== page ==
One of my favorite quotes is by Russian Writer Anton Chekhov who wrote, “I don’t need to know everything that’s in the room, I only need to know what I need to know is in the room.” That made so much sense to me, and why I’ve tried to remember it in my own writing.
Have you ever been reading a novel, only to find yourself skimming over a passage of long, drawn out setting or description? My guess is you did that because you already had a clear visual and were ready to get on with the story. Setting and description belong in a writer’s tool kit and used right are part of an invaluable arsenal.
When I write, I choose locations familiar to me or spend long hours checking out a town’s Chamber of Commerce page, Google maps, and then I contact people who live in the area to beta read and verify I have it correct. I try to sprinkle in popular landmarks, although be careful here; you don’t want it to read like a travelogue. The best way to mention a landmark is to make it imperative to a scene.
Additionally, because I write romantic suspense and mystery, if I’m ever going to say something negative about a place, e.g. place a dead body or a murder there, I change the name or make up a fictitious place that blends in seamlessly with an actual area.
Using the theme, Suspense too Close to Home, I’ve written about Denver, Albuquerque, a fictitious place close to El Paso, Texas and my current work in progress is based in Montrose, Colorado. But the book that I’m particularly proud of was my adopted hometown of Colorado Springs, Colorado, and the best-selling The Past Came Hunting. Because I’d lived in Colorado Springs for thirty years, I had a good grasp of the community and its surroundings.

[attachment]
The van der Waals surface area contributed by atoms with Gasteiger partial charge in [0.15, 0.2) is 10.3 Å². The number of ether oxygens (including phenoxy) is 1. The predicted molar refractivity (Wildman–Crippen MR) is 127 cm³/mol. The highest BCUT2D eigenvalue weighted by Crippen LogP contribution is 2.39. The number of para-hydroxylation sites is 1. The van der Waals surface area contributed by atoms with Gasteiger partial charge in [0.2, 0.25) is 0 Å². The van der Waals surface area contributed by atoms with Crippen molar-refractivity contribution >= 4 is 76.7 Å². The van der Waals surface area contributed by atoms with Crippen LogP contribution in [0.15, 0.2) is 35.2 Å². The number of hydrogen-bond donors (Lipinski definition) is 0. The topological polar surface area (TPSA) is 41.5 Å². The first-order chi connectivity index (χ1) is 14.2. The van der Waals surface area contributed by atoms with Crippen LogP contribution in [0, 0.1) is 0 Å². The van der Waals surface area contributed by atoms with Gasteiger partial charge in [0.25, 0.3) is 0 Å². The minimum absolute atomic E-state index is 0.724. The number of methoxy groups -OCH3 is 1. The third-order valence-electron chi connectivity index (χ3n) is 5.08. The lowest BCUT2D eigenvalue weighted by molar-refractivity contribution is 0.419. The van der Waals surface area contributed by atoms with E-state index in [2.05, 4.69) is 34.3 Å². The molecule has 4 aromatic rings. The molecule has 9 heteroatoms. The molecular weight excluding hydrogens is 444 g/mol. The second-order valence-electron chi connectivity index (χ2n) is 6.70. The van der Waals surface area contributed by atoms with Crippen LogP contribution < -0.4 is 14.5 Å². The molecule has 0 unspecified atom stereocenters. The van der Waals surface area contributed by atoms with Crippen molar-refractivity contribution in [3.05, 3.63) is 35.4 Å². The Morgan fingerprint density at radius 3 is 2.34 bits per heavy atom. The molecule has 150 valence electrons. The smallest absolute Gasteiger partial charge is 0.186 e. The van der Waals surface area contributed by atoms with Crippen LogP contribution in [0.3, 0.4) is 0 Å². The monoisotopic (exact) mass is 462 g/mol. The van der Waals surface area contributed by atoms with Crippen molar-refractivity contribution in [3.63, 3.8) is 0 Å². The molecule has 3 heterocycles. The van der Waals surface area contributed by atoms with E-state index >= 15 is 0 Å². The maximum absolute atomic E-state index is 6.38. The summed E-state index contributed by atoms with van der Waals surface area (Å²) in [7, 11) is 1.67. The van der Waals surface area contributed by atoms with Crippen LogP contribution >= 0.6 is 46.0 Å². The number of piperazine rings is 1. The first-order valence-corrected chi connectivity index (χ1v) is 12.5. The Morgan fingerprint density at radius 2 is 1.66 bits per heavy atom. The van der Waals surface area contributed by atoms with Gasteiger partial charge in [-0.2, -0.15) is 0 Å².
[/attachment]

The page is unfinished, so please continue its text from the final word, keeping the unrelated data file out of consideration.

As I mentioned above, the best way to mention a landmark is to make it imperative to a scene. (In the following scenes my cop protagonist is on his way to a hearing and my female protagonist is at her job after a brutal end to their relationship.) I could have described the places first then written about their turbulent emotions. Instead, I combined both setting and the emotions they were going through. Hopefully, by doing this I upped the pacing . . . .
Joe walked into courthouse, flashing his badge to the security guards and bypassing the metal detectors. He had the record, the credentials, votes of confidence from peers and subordinates and the support of the district attorney. Combined, these factors all but guaranteed him the promotion to commander.
He was one lucky cop.
Images of Melanie flashed through his brain as he entered Division Room Four of a proceeding already in progress. So, with so much going for him, why wasn’t he smiling?
Transition to Female Protagonist
On the West side of town, things weren’t going much better for Mel. With Aaron visiting family in New York, she cleared the shelves of Christmas, Hanukah and seasonal items and prepared to mark them down. The best way to overcome heartbreak, she reasoned, was to throw herself into the things going right, namely her son and her job at Pinnacle Creations.
According to Aaron, they had thirty days to reduce inventory, then gear up for Valentine’s Day, Thanks to holidays and special occasions, the floral industry never ended. Unlike relationships.
Ideally, I didn’t have to describe a courthouse or a floral shop because these things are so well known to us. Setting and description are vital to a book. But like dialogue, external and internal narrative, emotion, and above all, an author’s voice, they are tools. Too much of anything is overwriting.
How important is setting and description to you when you read? And do you agree or disagree with Anton Chekhov’s description philosophy?
By the way, the reason I mention THE PAST CAME HUNTING, it’s on special from November 1 through the 15th 2018, for the bargain price of .99 cents on digital forums, Kindle, Nook, Kobo. Thanks & Happy Reading!
Wishing you great storytelling with wonderful settings.
Join us next week for more surprise guests!
Bio: Donnell Ann Bell is a homebody at heart who concentrates on suspense that might happen in her neck of the woods – writing SUSPENSE TOO CLOSE TO HOME. Traditionally published with Bell Bridge Books she has written four Amazon best sellers. She is a two-time Golden Heart® finalist. In the published arena she has been nominated for The Epic Award for Best Thriller Suspense, Greater Detroit’s Booksellers Best for Best First Book and Best Single Title, the Daphne du Maurier Award, and the Holt Medallion. Donnell co-owns Crimescenewriter, an online group 2,600 members strong, in which law enforcement, forensic experts and a multitude of related professionals assist authors in getting those pesky facts right in our novels. www.donnellannbell.com